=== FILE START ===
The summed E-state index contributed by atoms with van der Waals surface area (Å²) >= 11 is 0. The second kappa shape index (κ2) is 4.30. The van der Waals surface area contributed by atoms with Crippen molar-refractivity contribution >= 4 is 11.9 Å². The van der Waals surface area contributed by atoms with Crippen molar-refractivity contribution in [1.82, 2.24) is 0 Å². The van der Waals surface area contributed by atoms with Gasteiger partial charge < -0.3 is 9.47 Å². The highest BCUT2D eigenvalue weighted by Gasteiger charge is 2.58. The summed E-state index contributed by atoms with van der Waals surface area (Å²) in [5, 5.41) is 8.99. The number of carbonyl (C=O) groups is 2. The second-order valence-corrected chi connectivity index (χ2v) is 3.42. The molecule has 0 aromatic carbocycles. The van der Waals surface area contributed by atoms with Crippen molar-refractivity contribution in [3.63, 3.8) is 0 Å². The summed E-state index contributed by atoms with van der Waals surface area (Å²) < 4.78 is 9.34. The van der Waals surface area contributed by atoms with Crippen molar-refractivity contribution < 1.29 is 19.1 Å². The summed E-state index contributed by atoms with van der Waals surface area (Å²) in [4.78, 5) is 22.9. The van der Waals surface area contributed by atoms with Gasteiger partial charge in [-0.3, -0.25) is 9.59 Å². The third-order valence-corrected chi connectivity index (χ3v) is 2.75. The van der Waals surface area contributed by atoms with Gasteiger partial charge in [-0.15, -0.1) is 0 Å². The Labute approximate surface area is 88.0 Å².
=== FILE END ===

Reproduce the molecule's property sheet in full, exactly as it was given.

The summed E-state index contributed by atoms with van der Waals surface area (Å²) >= 11 is 0. The second kappa shape index (κ2) is 4.30. The van der Waals surface area contributed by atoms with Crippen molar-refractivity contribution >= 4 is 11.9 Å². The van der Waals surface area contributed by atoms with Crippen molar-refractivity contribution in [1.82, 2.24) is 0 Å². The van der Waals surface area contributed by atoms with Gasteiger partial charge < -0.3 is 9.47 Å². The highest BCUT2D eigenvalue weighted by Gasteiger charge is 2.58. The summed E-state index contributed by atoms with van der Waals surface area (Å²) in [5, 5.41) is 8.99. The number of carbonyl (C=O) groups is 2. The second-order valence-corrected chi connectivity index (χ2v) is 3.42. The molecule has 0 aromatic carbocycles. The van der Waals surface area contributed by atoms with Crippen molar-refractivity contribution in [3.63, 3.8) is 0 Å². The summed E-state index contributed by atoms with van der Waals surface area (Å²) < 4.78 is 9.34. The van der Waals surface area contributed by atoms with Crippen molar-refractivity contribution < 1.29 is 19.1 Å². The summed E-state index contributed by atoms with van der Waals surface area (Å²) in [4.78, 5) is 22.9. The van der Waals surface area contributed by atoms with Gasteiger partial charge in [-0.3, -0.25) is 9.59 Å². The third-order valence-corrected chi connectivity index (χ3v) is 2.75. The van der Waals surface area contributed by atoms with Gasteiger partial charge in [-0.15, -0.1) is 0 Å². The Labute approximate surface area is 88.0 Å².